A high school football player claims negligent hospital staff is the reason doctors were forced to amputate his leg after an on-field injury in 2014.
The player, 20-year-old Leshawn Williams and his mother, Bonita Copeland, 47, are suing John Hopkins All Children’s Hospital and Bayfront Health St. Petersburg, along with seven doctors, a physician assistant, the Children’s Orthopedic and Scoliosis Surgery Associates, and Allegiant MD of Florida.
The parties face a combined total of 48 counts.
The suit claims Williams did not receive adequate, timely medical treatment at the two hospitals he was taken to.
Williams was a 17-year-old senior at the time of his injury. He played for the Northeast High School Vikings on the defensive line.
On Oct. 24, 2014, Northeast High School faced Clearwater High in Clearwater. During the first half, Williams overextended his right knee. After feeling a pop, he fell to the ground in pain.
At around 9 p.m., emergency services were called to Clearwater. They transported Williams and his mother to All Children’s Hospital. On the trip, personnel noted a pulse in Williams’ right foot.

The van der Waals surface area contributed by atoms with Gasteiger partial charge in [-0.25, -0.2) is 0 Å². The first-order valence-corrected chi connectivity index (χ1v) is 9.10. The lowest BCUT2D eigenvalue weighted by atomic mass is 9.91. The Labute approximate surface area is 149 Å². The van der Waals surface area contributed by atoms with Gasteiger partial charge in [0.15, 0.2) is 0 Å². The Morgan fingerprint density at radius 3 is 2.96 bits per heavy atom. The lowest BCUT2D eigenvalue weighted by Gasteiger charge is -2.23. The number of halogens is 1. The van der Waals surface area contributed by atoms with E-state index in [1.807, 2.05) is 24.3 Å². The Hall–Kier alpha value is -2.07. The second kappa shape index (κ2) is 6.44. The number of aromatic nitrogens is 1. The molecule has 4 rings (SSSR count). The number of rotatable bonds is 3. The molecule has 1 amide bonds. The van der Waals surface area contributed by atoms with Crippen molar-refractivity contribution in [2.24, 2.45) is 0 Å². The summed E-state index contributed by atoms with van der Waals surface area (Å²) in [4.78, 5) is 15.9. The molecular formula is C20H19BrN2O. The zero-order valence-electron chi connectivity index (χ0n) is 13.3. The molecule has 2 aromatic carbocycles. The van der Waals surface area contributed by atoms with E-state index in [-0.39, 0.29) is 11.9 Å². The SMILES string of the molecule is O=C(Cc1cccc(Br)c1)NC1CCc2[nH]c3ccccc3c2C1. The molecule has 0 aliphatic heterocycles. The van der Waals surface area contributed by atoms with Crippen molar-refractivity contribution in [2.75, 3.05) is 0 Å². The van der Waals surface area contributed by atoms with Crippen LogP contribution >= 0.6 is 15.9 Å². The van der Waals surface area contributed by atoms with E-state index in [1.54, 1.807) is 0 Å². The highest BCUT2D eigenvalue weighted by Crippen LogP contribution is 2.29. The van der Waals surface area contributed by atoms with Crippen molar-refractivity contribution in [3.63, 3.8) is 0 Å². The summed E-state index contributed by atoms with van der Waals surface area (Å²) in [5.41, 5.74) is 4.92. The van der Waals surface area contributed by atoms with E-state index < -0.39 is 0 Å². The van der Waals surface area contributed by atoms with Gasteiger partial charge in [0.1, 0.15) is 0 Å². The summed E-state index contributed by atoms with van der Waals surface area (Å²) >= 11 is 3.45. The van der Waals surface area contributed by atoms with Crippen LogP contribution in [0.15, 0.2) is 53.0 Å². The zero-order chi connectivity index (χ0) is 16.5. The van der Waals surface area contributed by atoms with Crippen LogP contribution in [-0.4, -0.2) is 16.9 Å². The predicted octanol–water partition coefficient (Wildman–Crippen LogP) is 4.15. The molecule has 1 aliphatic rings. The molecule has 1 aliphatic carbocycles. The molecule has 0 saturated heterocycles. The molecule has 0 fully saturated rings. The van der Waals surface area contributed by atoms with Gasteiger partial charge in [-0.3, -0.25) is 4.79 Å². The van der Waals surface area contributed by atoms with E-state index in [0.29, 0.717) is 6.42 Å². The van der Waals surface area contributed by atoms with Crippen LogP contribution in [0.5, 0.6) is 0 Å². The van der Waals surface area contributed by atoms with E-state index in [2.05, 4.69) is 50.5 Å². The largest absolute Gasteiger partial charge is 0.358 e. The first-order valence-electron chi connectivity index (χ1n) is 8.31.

At 10 p.m. he arrived at the hospital and was in stable condition.
The first doctor didn’t see Williams until nearly 30 minutes later. The doctor ordered an X-ray and pain medication. It wasn’t until 11:50 p.m. that an orthopedic consult was ordered.
The initial doctor’s shift had ended; he left the hospital without completing necessary procedures to ensure Williams’ proper care.
Williams laid in the hospital bed until around 2:30 a.m., when a physician assistant came in response to the orthopedic consult ordered earlier that night. The new emergency room physician examined the back of his knee. However, a neurovascular assessment hadn’t yet been completed.
Just after 4 a.m., the supervising orthopedist decided to transport Williams across the street to Bayfront. Around 5 a.m. — seven hours after his arrival – Williams was transported via tunnel to the neighboring hospital.
By 8 a.m., Williams was in surgery. It did not go well.
Williams was unable to move his toes. Despite this, no steps were taken at that time to examine his leg further.
An hour later, doctors ordered a CT; medical staff failed to perform the scan until four hours after that.
To save his leg, Williams was returned to surgery at 7:30 p.m. After the completing the procedure, the surgeon did not re-evaluate Williams’ leg, even though nurses reported the absence of a pulse.
Two days after the accident, doctors determined his leg couldn’t be saved; amputation was the only option.